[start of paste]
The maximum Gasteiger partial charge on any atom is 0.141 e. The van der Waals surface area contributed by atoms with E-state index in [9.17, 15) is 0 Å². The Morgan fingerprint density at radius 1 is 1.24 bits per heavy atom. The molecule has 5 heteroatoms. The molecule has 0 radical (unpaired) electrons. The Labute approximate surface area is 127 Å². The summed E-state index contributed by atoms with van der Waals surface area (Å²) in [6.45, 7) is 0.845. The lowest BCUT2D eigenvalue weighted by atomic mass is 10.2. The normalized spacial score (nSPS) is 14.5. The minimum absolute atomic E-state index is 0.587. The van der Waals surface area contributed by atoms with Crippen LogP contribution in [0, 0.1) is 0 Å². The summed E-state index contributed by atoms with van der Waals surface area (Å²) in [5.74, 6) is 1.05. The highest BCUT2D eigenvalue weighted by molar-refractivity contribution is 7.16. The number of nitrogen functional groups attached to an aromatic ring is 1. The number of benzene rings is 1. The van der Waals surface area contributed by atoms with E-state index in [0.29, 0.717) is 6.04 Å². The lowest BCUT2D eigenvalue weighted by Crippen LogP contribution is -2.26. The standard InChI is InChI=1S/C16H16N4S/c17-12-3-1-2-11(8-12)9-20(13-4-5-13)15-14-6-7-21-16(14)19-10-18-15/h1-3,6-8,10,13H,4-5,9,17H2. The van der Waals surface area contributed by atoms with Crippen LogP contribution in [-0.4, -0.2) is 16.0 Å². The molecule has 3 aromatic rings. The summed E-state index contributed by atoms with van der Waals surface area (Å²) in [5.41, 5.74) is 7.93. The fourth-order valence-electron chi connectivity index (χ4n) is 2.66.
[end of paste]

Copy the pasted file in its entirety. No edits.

The maximum Gasteiger partial charge on any atom is 0.141 e. The van der Waals surface area contributed by atoms with E-state index in [9.17, 15) is 0 Å². The Morgan fingerprint density at radius 1 is 1.24 bits per heavy atom. The molecule has 5 heteroatoms. The molecule has 0 radical (unpaired) electrons. The Labute approximate surface area is 127 Å². The summed E-state index contributed by atoms with van der Waals surface area (Å²) in [6.45, 7) is 0.845. The lowest BCUT2D eigenvalue weighted by atomic mass is 10.2. The normalized spacial score (nSPS) is 14.5. The minimum absolute atomic E-state index is 0.587. The van der Waals surface area contributed by atoms with Crippen LogP contribution in [0, 0.1) is 0 Å². The summed E-state index contributed by atoms with van der Waals surface area (Å²) in [5.74, 6) is 1.05. The highest BCUT2D eigenvalue weighted by molar-refractivity contribution is 7.16. The number of nitrogen functional groups attached to an aromatic ring is 1. The number of benzene rings is 1. The van der Waals surface area contributed by atoms with E-state index in [0.29, 0.717) is 6.04 Å². The lowest BCUT2D eigenvalue weighted by Crippen LogP contribution is -2.26. The standard InChI is InChI=1S/C16H16N4S/c17-12-3-1-2-11(8-12)9-20(13-4-5-13)15-14-6-7-21-16(14)19-10-18-15/h1-3,6-8,10,13H,4-5,9,17H2. The van der Waals surface area contributed by atoms with Crippen LogP contribution in [-0.4, -0.2) is 16.0 Å². The molecule has 3 aromatic rings. The summed E-state index contributed by atoms with van der Waals surface area (Å²) in [5.41, 5.74) is 7.93. The fourth-order valence-electron chi connectivity index (χ4n) is 2.66.